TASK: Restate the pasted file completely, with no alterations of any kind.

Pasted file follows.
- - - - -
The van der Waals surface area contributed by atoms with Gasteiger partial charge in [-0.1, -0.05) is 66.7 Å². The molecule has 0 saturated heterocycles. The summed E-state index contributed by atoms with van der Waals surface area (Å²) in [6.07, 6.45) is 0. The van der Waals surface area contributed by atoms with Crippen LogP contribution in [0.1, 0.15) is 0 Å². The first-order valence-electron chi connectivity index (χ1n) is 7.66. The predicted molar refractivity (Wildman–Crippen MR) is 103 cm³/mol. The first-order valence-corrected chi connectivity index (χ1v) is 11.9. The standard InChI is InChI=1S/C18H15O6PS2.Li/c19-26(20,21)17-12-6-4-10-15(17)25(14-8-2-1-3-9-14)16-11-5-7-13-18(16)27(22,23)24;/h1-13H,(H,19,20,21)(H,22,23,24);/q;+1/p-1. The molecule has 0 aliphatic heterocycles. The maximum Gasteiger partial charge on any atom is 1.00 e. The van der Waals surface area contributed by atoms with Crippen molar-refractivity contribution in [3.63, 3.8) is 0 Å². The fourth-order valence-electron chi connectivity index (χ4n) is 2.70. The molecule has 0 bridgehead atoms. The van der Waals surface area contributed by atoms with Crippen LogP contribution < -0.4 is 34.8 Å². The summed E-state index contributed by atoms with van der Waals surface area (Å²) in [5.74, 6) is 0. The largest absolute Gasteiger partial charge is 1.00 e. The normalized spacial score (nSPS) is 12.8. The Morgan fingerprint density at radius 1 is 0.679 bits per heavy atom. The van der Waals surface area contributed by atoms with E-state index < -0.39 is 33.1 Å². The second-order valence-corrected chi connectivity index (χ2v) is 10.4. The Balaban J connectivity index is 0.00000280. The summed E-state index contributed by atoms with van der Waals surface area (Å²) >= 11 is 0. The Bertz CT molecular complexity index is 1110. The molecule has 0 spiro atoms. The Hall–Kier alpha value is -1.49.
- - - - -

The van der Waals surface area contributed by atoms with Gasteiger partial charge in [-0.1, -0.05) is 66.7 Å². The molecule has 0 saturated heterocycles. The summed E-state index contributed by atoms with van der Waals surface area (Å²) in [6.07, 6.45) is 0. The van der Waals surface area contributed by atoms with Crippen LogP contribution in [0.1, 0.15) is 0 Å². The first-order valence-electron chi connectivity index (χ1n) is 7.66. The predicted molar refractivity (Wildman–Crippen MR) is 103 cm³/mol. The first-order valence-corrected chi connectivity index (χ1v) is 11.9. The standard InChI is InChI=1S/C18H15O6PS2.Li/c19-26(20,21)17-12-6-4-10-15(17)25(14-8-2-1-3-9-14)16-11-5-7-13-18(16)27(22,23)24;/h1-13H,(H,19,20,21)(H,22,23,24);/q;+1/p-1. The molecule has 0 aliphatic heterocycles. The maximum Gasteiger partial charge on any atom is 1.00 e. The van der Waals surface area contributed by atoms with Crippen molar-refractivity contribution in [3.63, 3.8) is 0 Å². The fourth-order valence-electron chi connectivity index (χ4n) is 2.70. The molecule has 0 bridgehead atoms. The van der Waals surface area contributed by atoms with Crippen LogP contribution < -0.4 is 34.8 Å². The summed E-state index contributed by atoms with van der Waals surface area (Å²) in [5.74, 6) is 0. The largest absolute Gasteiger partial charge is 1.00 e. The normalized spacial score (nSPS) is 12.8. The Morgan fingerprint density at radius 1 is 0.679 bits per heavy atom. The van der Waals surface area contributed by atoms with E-state index < -0.39 is 33.1 Å². The second-order valence-corrected chi connectivity index (χ2v) is 10.4. The Balaban J connectivity index is 0.00000280. The summed E-state index contributed by atoms with van der Waals surface area (Å²) >= 11 is 0. The Bertz CT molecular complexity index is 1110. The molecule has 0 spiro atoms. The Hall–Kier alpha value is -1.49.